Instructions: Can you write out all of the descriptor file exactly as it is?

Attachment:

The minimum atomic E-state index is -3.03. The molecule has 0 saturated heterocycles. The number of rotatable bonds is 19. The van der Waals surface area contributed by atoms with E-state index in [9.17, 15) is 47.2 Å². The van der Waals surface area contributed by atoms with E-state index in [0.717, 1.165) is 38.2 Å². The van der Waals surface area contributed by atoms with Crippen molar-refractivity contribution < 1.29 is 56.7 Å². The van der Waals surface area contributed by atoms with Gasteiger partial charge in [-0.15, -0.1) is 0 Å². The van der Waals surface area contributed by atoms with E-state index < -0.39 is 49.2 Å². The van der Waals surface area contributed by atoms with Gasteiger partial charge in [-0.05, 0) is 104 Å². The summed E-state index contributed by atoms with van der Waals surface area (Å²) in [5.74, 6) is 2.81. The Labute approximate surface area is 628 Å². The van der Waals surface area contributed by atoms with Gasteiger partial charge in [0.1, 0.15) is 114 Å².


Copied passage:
The minimum atomic E-state index is -3.03. The molecule has 0 saturated heterocycles. The number of rotatable bonds is 19. The van der Waals surface area contributed by atoms with E-state index in [9.17, 15) is 47.2 Å². The van der Waals surface area contributed by atoms with E-state index in [0.717, 1.165) is 38.2 Å². The van der Waals surface area contributed by atoms with Crippen molar-refractivity contribution < 1.29 is 56.7 Å². The van der Waals surface area contributed by atoms with Gasteiger partial charge in [-0.15, -0.1) is 0 Å². The van der Waals surface area contributed by atoms with E-state index < -0.39 is 49.2 Å². The van der Waals surface area contributed by atoms with Gasteiger partial charge in [-0.05, 0) is 104 Å². The summed E-state index contributed by atoms with van der Waals surface area (Å²) in [5.74, 6) is 2.81. The Labute approximate surface area is 628 Å². The van der Waals surface area contributed by atoms with Gasteiger partial charge in [0.1, 0.15) is 114 Å².